The U.S. Court of Appeals for the Tenth Circuit, in Ian C. v. UnitedHealthcare Ins. Co., has ruled that a group health plan violated ERISA’s claims procedures by failing to separately evaluate each “independent ground for coverage.”
Facts. The son of a group health plan participant was admitted to a residential treatment facility for: (1) generalized anxiety disorder; (2) unspecified depressive disorder; (3) cannabis use disorder; (4) parent-child relational problems; and (5) alcohol use disorder. The plan covered such residential treatment if the services were “medically necessary” under the terms of the plan. However, such coverage ceases when “factors which led to admission have been addressed” and “the member can be safely transitioned to a less intensive level of care.”
After a period of time, the plan’s claims administrator determined that residential treatment was no longer necessary because the son “had made progress…was not endangering the welfare of himself or others…was attending and participating in programming…[and] was tapered off his antidepressants as his mood was stable[.]”
The participant sued the plan, claiming, among other things, that because the plan had failed to examine the son’s substance abuse as an independent ground for coverage, it had violated ERISA’s claims procedures.
The district court dismissed the case, ruling that the plan’s decision to deny benefits was not arbitrary and capricious and complied with ERISA. The participant proceeded to appeal the district court’s adverse decision to the Tenth Circuit.
Tenth Circuit. After reviewing the matter, the Tenth Circuit overturned the lower court’s ruling, stating that under ERISA, plan administrators, as fiduciaries, have a “duty to see that those entitled to benefits receive them. This process requires a ‘meaningful dialogue’ between both parties to unearth all the relevant evidence surrounding the participant’s claim and to guarantee that benefits are distributed according to the plan.”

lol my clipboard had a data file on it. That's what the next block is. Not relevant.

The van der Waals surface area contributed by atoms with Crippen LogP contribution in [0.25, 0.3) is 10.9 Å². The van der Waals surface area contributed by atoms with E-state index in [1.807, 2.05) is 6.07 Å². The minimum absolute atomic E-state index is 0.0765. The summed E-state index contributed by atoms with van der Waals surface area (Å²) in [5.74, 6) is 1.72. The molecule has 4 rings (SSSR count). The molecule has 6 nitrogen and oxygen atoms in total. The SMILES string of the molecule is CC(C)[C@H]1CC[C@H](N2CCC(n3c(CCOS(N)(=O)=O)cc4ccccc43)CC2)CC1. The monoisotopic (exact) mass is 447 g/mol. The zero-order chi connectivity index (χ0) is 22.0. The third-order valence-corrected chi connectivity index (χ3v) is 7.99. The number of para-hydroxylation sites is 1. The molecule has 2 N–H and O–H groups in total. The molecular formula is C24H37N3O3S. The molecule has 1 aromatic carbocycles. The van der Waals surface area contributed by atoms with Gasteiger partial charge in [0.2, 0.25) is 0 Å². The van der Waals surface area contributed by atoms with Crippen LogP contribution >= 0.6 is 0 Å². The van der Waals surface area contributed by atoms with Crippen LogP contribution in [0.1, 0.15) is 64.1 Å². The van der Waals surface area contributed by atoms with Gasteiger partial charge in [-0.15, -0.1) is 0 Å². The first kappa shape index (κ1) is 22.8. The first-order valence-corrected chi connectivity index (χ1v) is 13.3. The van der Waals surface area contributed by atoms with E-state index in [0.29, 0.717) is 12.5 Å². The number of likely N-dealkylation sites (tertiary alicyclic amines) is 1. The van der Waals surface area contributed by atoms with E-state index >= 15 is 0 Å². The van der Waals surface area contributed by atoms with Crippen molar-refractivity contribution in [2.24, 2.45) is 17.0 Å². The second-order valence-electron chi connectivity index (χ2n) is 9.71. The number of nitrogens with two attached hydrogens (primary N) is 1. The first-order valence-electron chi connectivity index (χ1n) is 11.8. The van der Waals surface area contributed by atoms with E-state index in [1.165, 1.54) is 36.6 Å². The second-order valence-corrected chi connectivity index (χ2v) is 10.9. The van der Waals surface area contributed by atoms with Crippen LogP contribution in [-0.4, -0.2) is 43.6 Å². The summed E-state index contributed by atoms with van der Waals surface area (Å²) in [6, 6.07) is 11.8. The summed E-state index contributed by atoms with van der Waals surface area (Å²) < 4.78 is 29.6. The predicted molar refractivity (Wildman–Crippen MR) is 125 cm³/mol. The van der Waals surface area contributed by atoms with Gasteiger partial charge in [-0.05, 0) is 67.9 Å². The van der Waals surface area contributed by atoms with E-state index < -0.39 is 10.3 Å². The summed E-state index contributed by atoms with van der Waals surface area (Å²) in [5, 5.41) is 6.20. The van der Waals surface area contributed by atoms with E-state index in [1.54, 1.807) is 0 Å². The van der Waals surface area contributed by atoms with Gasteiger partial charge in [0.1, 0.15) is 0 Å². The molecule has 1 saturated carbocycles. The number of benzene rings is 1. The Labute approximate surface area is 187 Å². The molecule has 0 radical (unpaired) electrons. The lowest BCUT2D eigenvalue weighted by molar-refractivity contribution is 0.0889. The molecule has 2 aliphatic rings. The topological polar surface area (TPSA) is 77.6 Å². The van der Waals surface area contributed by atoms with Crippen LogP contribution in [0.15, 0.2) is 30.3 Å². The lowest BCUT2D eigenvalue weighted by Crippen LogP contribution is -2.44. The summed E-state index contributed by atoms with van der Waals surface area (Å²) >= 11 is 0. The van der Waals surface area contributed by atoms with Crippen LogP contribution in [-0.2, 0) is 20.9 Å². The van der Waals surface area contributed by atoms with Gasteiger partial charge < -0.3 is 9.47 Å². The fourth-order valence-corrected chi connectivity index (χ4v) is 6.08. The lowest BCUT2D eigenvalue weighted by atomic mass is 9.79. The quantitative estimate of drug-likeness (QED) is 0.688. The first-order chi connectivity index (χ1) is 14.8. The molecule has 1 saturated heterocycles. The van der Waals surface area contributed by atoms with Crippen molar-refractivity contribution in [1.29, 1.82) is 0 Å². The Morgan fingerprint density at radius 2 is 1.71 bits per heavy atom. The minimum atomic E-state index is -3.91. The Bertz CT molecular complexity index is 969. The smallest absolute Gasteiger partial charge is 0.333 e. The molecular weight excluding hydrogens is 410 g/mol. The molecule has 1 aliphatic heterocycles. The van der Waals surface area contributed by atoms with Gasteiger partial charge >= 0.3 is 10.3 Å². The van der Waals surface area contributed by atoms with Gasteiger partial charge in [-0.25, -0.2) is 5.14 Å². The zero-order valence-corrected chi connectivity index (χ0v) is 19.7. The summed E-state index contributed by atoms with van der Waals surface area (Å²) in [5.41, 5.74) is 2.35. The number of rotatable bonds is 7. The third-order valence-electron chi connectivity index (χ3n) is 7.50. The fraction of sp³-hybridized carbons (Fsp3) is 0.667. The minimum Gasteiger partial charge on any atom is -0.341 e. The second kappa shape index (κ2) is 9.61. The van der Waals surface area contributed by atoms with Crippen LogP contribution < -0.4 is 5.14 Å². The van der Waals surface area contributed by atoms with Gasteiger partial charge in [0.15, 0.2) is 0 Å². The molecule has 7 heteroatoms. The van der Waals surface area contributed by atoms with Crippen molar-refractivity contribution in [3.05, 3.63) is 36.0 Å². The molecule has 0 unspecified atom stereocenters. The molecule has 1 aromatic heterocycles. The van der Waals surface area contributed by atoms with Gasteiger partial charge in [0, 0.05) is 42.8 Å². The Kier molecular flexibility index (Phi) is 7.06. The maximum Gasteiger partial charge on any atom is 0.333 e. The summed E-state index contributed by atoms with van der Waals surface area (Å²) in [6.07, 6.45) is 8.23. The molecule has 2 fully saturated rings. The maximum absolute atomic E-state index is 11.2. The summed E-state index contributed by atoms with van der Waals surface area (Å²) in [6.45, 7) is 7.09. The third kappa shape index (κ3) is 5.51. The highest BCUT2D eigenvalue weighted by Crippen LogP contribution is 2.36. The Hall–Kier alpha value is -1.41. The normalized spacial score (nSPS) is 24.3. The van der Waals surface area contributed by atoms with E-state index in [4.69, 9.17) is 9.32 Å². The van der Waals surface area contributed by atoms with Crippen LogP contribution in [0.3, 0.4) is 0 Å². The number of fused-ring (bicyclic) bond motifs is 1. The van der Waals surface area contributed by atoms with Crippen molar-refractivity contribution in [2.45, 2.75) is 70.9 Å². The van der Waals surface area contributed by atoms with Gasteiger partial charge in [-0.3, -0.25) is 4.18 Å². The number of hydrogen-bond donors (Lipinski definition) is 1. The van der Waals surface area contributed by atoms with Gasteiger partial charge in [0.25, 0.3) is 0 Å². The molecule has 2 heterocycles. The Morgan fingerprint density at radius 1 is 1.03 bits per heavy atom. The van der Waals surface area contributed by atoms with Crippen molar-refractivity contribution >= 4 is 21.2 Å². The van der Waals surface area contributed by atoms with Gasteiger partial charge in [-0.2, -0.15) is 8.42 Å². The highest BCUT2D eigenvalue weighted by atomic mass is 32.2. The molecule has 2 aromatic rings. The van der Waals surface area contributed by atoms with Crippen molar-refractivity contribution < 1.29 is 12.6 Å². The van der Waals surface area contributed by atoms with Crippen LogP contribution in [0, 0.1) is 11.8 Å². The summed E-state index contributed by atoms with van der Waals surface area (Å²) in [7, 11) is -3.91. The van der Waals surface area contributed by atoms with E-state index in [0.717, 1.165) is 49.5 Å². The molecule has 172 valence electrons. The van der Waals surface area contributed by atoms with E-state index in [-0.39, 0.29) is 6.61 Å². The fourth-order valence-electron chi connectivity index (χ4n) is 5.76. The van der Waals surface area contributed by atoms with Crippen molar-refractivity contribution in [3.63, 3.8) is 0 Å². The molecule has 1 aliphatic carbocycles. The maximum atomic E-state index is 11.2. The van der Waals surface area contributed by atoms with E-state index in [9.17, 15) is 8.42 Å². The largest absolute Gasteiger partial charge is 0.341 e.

It then noted that the plan denied benefits because the son’s “generalized anxiety disorder no longer required 24-hour nursing care or supervision provided at this level of care” and because he had “made progress.” The claim denial said that the son’s only remaining symptom was “parental-child conflict,” which the plan determined was treatable in a “less restrictive setting.” The court observed that the denial made no substantive mention of the son’s substance abuse.
Based on the foregoing, the court ruled that the plan was not justified in “shutting its eyes” to the possibility that the son was entitled to benefits based on his substance abuse alone. It explained that if an administrator’s claims decision ignores an independent ground for coverage and there is “scant evidence” to refute the claimant’s theory, then the decision fails to comply with ERISA. A “good faith exchange of information” presumes that the administrator will consider any relevant evidence in the shared record between the parties that supports the claimant’s receiving benefits.
Ultimately, the court concluded that none of the plan’s arguments dissuaded it from concluding that the plan “arbitrarily and capriciously denied [the son’s benefits residential treatment] and deprived [the participant] of a full and fair review of his administrative appeal [under ERISA.]” Therefore, the court remanded the case to the lower court with instructions to consider all independent grounds for coverage, including substance abuse.